Roxie doing her best ‘Passage’
If you hang around the classical Dressage crowd for any length of time, you will hear someone say something to this effect: “Horses already know how to do the movements, in the field; training only consists of teaching them to do them with a rider added.” It might also be slightly modified to include “on cue” or “on request”. But is it really that simple? And, if they are able to do the movements, what is it they need to learn, besides the cues, to do it with a rider? Here is my take.
Posted in Classical Training and Philosophy, Thinking Out Loud
Tagged Ben, Classical Dressage, Classical horsemanship, Coffee, Dressage, Horse training, Noble, Otto Zietzschmann, Ricky, Roxie, The Rider Forms the Horse, Udo Burger
Your horse still trundles along, heavy footed and maybe also heavy in your hand. Or, your horse is constantly in danger of putting you on the fast track to front tooth implants, with his head always in your face. Perhaps your horse travels in a decent frame, but steering or transitions are problems. It can be such a challenge to get your horse to cooperate! You’re trying your best, but nothing is working. What is the secret to improving these situations? The solution likely lies within you.
Mom and her Coffee
In a recent post, I discussed the general notion of how you can change the horse’s body, for better or worse, based upon the nature of the work. The inspiration for that post came from Coffee. Recently, my mother had been commenting on how much more handsome Coffee is than when he came here. I put it down to her total infatuation with her boy; but, after taking some current photos, and digging out some photos from his first year, I have to admit that she is absolutely right! There have been changes to his physique that I’ve noticed – and some that have apparently sneaked up on me. For this post I will share some of those photos, and discuss some of the specific changes and their causes.
Posted in Horsemanship, Improving Your "Eye"
Tagged apparent conformation, Classical horsemanship, Coffee, horse anatomy, horse biomechanics, horse conformation, horse movement, Otto Zietzschmann, The Rider Forms the Horse, Udo Burger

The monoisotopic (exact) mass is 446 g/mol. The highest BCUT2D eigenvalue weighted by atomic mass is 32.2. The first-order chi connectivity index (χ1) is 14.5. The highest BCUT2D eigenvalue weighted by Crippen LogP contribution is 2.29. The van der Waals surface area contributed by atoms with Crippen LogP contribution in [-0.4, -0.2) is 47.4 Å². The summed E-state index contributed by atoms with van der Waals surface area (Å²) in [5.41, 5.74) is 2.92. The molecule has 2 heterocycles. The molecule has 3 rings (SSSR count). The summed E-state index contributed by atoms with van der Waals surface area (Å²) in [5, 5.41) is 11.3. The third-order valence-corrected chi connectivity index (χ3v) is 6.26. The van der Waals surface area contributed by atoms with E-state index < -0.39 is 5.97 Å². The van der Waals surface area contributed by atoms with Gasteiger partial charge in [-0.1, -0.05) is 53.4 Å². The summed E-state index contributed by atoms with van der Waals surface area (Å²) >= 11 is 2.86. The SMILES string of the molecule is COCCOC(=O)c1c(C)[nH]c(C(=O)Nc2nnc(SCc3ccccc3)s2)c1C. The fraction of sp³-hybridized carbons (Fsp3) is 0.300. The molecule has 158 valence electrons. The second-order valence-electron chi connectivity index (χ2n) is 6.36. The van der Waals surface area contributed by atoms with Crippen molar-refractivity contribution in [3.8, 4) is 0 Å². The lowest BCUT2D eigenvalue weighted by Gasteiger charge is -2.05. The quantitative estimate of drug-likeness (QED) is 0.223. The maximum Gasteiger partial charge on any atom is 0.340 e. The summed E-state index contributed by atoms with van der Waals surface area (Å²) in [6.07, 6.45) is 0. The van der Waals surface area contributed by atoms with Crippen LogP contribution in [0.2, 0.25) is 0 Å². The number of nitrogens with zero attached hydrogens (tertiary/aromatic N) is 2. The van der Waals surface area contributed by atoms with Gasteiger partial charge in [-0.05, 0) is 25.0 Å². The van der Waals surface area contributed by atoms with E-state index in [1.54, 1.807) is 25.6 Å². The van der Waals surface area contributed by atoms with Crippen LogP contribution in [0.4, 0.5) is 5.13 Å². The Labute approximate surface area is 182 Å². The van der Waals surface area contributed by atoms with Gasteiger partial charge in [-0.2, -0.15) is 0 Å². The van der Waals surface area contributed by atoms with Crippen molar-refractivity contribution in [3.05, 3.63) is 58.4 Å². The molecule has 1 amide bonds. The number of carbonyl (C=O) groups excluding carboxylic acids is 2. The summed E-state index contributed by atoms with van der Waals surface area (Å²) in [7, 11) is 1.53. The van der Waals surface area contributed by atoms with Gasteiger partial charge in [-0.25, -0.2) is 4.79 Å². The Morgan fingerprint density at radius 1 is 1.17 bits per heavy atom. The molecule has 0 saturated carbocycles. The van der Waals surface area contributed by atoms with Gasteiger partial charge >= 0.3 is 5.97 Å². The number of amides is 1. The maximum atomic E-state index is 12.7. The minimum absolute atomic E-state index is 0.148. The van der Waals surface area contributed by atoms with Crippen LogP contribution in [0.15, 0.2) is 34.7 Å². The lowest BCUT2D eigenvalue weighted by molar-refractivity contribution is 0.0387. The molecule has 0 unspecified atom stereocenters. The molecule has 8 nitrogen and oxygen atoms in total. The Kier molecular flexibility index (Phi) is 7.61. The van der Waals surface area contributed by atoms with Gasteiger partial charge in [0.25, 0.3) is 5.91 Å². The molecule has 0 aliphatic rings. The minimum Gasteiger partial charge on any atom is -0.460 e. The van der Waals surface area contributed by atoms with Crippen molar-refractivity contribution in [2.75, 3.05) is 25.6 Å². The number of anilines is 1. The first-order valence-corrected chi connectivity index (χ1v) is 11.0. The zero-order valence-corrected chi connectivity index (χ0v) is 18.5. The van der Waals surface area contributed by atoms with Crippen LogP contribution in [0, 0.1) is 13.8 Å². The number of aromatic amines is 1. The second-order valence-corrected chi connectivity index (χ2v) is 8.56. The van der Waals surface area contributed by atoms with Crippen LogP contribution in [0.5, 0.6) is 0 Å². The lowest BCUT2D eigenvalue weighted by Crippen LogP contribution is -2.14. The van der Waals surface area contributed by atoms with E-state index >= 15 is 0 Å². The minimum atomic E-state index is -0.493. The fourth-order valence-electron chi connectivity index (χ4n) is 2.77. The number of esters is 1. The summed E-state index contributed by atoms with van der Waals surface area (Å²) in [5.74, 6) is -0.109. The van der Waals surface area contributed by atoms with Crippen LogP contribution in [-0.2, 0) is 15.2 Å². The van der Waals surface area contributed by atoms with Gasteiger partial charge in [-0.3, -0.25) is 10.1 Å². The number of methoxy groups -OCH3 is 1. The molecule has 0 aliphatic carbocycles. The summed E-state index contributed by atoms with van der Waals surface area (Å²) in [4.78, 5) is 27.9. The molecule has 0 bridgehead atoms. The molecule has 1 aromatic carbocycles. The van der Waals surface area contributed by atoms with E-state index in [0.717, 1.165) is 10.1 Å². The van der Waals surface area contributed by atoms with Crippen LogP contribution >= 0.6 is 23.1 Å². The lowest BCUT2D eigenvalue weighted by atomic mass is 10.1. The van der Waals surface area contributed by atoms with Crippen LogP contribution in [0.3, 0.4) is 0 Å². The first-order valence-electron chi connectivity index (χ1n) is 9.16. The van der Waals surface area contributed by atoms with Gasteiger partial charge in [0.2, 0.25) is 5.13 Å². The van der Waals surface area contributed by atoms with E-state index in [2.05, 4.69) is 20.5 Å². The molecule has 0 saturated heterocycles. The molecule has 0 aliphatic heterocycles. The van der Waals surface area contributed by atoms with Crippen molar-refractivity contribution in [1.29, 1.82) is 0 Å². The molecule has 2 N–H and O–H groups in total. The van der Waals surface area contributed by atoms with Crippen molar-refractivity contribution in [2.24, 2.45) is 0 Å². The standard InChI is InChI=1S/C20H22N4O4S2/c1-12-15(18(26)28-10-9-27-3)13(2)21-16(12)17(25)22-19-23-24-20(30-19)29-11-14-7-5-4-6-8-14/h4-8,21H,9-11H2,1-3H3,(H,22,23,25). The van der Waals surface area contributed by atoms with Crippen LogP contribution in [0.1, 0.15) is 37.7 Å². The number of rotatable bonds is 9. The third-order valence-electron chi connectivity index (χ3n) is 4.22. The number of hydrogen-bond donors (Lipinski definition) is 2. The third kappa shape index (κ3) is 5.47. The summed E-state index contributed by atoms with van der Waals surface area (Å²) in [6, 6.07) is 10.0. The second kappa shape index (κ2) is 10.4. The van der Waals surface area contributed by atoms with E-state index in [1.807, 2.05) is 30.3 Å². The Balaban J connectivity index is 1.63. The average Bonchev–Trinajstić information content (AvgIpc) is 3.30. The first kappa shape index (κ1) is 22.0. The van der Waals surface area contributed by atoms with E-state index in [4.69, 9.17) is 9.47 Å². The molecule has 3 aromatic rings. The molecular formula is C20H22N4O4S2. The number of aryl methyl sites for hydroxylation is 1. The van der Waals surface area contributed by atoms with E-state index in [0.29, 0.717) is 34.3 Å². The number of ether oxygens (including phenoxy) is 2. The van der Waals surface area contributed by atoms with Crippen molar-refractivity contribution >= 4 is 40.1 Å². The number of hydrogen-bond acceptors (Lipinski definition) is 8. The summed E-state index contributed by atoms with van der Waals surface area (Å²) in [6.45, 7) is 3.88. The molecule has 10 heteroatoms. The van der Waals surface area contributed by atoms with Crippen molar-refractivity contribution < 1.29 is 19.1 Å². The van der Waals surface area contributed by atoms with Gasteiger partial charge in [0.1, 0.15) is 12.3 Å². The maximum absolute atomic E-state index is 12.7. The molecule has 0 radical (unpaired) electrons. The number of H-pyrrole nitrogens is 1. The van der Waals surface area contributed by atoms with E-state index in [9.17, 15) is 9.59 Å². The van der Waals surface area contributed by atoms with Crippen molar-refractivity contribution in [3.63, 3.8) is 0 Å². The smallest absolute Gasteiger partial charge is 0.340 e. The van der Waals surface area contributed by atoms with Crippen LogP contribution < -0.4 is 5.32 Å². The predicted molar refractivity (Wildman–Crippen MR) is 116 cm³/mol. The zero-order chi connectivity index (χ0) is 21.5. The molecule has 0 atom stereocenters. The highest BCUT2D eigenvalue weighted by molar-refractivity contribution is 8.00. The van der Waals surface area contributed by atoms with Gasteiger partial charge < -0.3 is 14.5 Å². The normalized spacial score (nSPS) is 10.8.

We interrupt your regularly scheduled program …
A section from the flyer for the clinic
I promised that my next post would be more information on sculpting the equine body, but I confess that time has not been in abundance this week, so that is still in draft. However, having just spent a lovely day listening to Christoph Ackermann teach, I wanted to share some quotes and key points. Perfect timing to buy me a reprieve on the other post.
From “The Rider Forms the Horse”. Horse and rider unknown.
One of the aspects of classically based Dressage training is the way in which it changes the horse’s physique. It is true that any equine activity that involves a level of conditioning will tone muscles, and should make the horse more attractive. I say “should” because there are definitely activities that condition a horse but can actually make them less attractive (more on that later). However, I have yet to find an activity that has as positive an aesthetic affect on the horse’s physique as classically based, correct Dressage training. There are bio-mechanical reasons for these changes – and it’s an excellent barometer for how good the riding and training actually are.
Posted in Classical Training and Philosophy, Horsemanship, Improving Your "Eye"
Tagged Classical horsemanship, Coffee, correct training, Dressage training, equine biomechanics, Felix Burkner, Herder, Tally, Udo Burger
Coffee in his ‘roll up’ fly sheet look.
I have a creative little herd. They like to rearrange and reconstruct things just for fun. Often that includes the ‘clothing’ they wear. This tendency is not limited to just one – no, it has become a trend within the group. So, just for fun, while I work to finish some other posts, I thought I would share some of their best fashion statements.
In riding, as in life, we require confidence in order to succeed. Most of us have encountered those horses that have helped us in that journey. Perhaps it was the horse who knew his job so well that you could leave him to it while you sorted out the mechanics of what you were doing. For me, that horse was Wicki. Or, perhaps it was the first training project, who survived all of your mistakes, and still somehow came out okay on the other side. For me, that was Ben. I have encountered many horses, in my journey, who have added to my confidence as a rider and trainer. But, sometimes confidence wanes or is lost, and we need that horse who has the ability to help us find it again. For my mother and me, Coffee has been that special horse.